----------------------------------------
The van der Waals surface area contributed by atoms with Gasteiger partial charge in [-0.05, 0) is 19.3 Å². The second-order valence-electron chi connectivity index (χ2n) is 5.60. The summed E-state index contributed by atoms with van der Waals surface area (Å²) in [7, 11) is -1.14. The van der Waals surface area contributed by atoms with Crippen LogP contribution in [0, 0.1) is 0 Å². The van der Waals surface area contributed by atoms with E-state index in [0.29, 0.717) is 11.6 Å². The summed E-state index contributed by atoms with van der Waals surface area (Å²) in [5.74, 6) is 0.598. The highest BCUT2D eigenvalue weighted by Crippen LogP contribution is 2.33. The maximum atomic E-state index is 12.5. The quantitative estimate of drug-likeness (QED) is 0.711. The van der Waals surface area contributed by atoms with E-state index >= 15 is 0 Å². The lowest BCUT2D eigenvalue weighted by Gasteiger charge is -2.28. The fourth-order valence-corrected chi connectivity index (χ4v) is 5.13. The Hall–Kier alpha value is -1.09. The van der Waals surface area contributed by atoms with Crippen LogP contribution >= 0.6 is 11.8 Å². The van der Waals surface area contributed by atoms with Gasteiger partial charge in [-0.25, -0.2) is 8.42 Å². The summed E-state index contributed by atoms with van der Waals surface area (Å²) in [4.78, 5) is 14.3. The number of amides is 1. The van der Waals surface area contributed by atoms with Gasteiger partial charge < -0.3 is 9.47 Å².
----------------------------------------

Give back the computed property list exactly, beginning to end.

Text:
The van der Waals surface area contributed by atoms with Gasteiger partial charge in [-0.05, 0) is 19.3 Å². The second-order valence-electron chi connectivity index (χ2n) is 5.60. The summed E-state index contributed by atoms with van der Waals surface area (Å²) in [7, 11) is -1.14. The van der Waals surface area contributed by atoms with Crippen LogP contribution in [0, 0.1) is 0 Å². The van der Waals surface area contributed by atoms with E-state index in [0.29, 0.717) is 11.6 Å². The summed E-state index contributed by atoms with van der Waals surface area (Å²) in [5.74, 6) is 0.598. The highest BCUT2D eigenvalue weighted by Crippen LogP contribution is 2.33. The maximum atomic E-state index is 12.5. The quantitative estimate of drug-likeness (QED) is 0.711. The van der Waals surface area contributed by atoms with E-state index >= 15 is 0 Å². The lowest BCUT2D eigenvalue weighted by Gasteiger charge is -2.28. The fourth-order valence-corrected chi connectivity index (χ4v) is 5.13. The Hall–Kier alpha value is -1.09. The van der Waals surface area contributed by atoms with Crippen LogP contribution >= 0.6 is 11.8 Å². The van der Waals surface area contributed by atoms with Gasteiger partial charge in [-0.25, -0.2) is 8.42 Å². The summed E-state index contributed by atoms with van der Waals surface area (Å²) in [4.78, 5) is 14.3. The number of amides is 1. The van der Waals surface area contributed by atoms with Gasteiger partial charge < -0.3 is 9.47 Å².